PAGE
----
Sleep, is emblemed by a slothful, and sluggish person sitting on a stoo, leaning on its hand and arm; which is seated on a table, or on its knee. Philostraus makes her a sluggish old Woman, sleeping on her hand, cloath∣ed with a white under Garment, and a black upper Gar∣ment, or Vest: holding in one of her hands, a horn pour∣ing forth seed, signifying by the seeds, rest, ease, and quiet∣ness.

Silence, emblemed by a Boy, Man, or Woman, which holds one of his Fingers close to his Lips, as a sign of secrecy. Some portraict him without any Face, but covered all over with the skin of a Wolf painted full of Eyes, and Eares: shewing it to be good to see, and hear much, but to speak little.

Fate, is drawn by a Man in a fair long white Robe, looking upwards where are two bright stars encom∣passed with thick Clouds, from whence hangs a Golden chain.

Fortune, is emblemed by a naked Woman having an ensign, or sail overshadowing her, standing upon a Globe, or Ball. Bupalus of Greece, made her in shape of a Woman, with a round Ball on her Head, and a Cornu∣copia in one of her Hands, she is called the Partial Lady, or blind Goddess, by reason of her bestowing of her un∣constant, and mutable Favours. Macrobius sets her forth with Wings. and a Rudder of a Ship by her side; stand∣ing upon a wheele, holding in her right hand a Golden Ball, and in her left a Whip.

Honor, is depicted like a Woman with two Wings, cloathed in purple, or Scarlet, with a Coronet or Wreath Page  410 of Laurel about her Head, holding Cupid by the Hand, who leads the Woman to the Godess Venus; which is de∣picted over against them.

Fame, a Lady clad in a thin light Garment, open to the middle of the Thigh, that she might run the faster: with two exceeding large Wings. The Garments are Embrauthered with Eyes, and Ears; and she blowing of a Trumpet.

Destiny, is emblemed by a vailed naked Woman, who with great fury, with an Iron Bow ready bent, and an Arrow in it, aimes to stick Fortune even at the very heart. Fortune and Destiny can never agree, and therefore as Fortune flyes from Destiny, so Destiny pursues Fortune: and where Destiny sets her Foot, there Fortune is as it were inchanted, as having no power.

Providence, is depicted like a Lady lifting up both her Hands to Heaven: with these words in an Escrowle, Providentia Deorum, or thus a Lady in a Robe; in her right hand a Scepter, in her left a Cornucopia, with a Globe at her Fet.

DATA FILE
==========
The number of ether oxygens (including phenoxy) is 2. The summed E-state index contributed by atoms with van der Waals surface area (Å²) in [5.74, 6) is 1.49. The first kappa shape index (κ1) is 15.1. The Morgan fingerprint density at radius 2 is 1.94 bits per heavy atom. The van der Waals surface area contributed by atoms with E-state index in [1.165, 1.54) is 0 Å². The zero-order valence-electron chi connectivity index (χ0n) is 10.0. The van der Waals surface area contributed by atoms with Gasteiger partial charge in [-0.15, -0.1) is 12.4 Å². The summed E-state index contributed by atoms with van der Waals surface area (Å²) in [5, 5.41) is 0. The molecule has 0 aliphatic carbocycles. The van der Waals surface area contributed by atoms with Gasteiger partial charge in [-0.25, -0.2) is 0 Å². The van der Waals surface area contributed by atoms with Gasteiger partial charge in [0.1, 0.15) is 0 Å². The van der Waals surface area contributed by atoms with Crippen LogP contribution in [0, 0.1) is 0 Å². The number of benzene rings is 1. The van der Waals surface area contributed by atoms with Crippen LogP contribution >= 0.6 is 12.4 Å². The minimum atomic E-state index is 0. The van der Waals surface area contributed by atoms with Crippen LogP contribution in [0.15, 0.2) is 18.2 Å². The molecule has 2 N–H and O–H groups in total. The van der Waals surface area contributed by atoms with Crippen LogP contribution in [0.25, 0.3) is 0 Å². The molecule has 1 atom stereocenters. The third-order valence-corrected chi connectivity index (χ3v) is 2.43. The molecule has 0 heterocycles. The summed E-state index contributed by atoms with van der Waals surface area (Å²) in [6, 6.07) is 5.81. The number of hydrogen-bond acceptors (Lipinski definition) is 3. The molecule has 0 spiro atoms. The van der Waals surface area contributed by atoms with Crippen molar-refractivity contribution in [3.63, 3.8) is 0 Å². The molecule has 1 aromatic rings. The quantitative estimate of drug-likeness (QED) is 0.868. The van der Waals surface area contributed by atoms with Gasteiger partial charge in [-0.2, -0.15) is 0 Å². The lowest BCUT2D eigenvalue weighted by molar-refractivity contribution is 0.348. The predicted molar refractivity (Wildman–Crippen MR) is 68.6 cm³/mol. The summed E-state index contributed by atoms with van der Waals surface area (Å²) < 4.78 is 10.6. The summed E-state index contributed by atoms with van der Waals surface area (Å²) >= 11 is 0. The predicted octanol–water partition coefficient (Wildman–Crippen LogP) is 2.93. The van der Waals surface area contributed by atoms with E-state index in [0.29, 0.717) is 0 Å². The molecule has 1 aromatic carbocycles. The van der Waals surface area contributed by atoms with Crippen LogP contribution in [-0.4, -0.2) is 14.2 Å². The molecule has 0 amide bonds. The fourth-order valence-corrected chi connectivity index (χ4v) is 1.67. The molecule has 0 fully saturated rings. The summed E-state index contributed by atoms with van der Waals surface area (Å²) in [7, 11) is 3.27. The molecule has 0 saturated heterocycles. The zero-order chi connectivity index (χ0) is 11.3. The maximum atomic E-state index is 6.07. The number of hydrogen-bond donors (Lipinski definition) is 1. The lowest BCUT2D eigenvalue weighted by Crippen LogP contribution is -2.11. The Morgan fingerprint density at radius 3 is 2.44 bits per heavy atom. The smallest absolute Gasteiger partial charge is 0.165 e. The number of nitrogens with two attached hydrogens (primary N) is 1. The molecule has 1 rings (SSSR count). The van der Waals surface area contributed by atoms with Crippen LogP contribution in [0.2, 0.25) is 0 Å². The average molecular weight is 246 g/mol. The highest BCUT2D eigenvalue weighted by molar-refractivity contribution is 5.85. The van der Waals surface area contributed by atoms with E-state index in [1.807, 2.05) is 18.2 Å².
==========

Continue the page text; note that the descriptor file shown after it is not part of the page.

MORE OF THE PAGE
Uictory, is exprested by a Lady clad in Gold, in one hand a Helmet, in the other a Pomgranate, in the Me∣dals of Augustus C••sar, she was drawn with Wings ready to fly, standing upon a Globe or Ball; with a Garland of Bays in one hand; in the other a Coronet of the Empe∣rours, and in the Medalls of Octavius Caesar, she is drawn in a loose Coat with Wings, standing on a base, in one hand a Palm branch, in the other a Crown of Gold.

LXXXVII. He beareth Sable, out of a Cloud in the Dexter point, a Hand holding a flame of Fire, from whence issues a Thunderbolt, by which Death is cast into the Lake of burning Fier and Brimston, all pro∣per. This is also blazoned Ioves hand, out of a Cloud in the Dexter corner, by which he destroyed Death, and cast him into the burning Lake of fire. This may be termed Iupiters Uictory over the Prince of Ter∣rours: and Christ the Saviour of the World, his Conquest of Sin, Death, Hell, and the Grave. All which ay be understood by his saying, Hosea 13.14. O Death I will be thy Death: Reve. 21.10.14. And He cast the Devil, and Death, and Hell, into the Lake of Fire▪ So that now all the Faithful may triumph over them, and say with the Apostle. O Death where is thy Sting, O Grave where is thy Victory: Thanks be to God who hath given us the Victory, through our Lord Jesus Christ. 1. Cor. 15.55.57.

Men Punished in Hell.

Tantalus, the Son of Iupiter, and the Nymph Plota, for his revealing he secrets of the Gods, and for the inhumane Act of Massacreing his son Pelops, was judged to Hell to be punished with want, by seeing Meat, and to have none; and with fear of a falling Rock, which was placed over his head.

Ixion, the Son of Plegias, who for muthering his Fa∣ther in law, turned a vagabond on Earth: Iupiter at length pittied him, and took him to Heaven, where he fell in love with Iuno; which Iupiter perceiving present∣ed him a Cloud in shape of Iuno, of whom he beget the Centaures. Therefore Ixion was sent down to the Earth, where braging that he had lyen with Iuno, was by Iupi∣ters Thunder cast down to Hell; where being tied to a Wheel he is continually whirled about.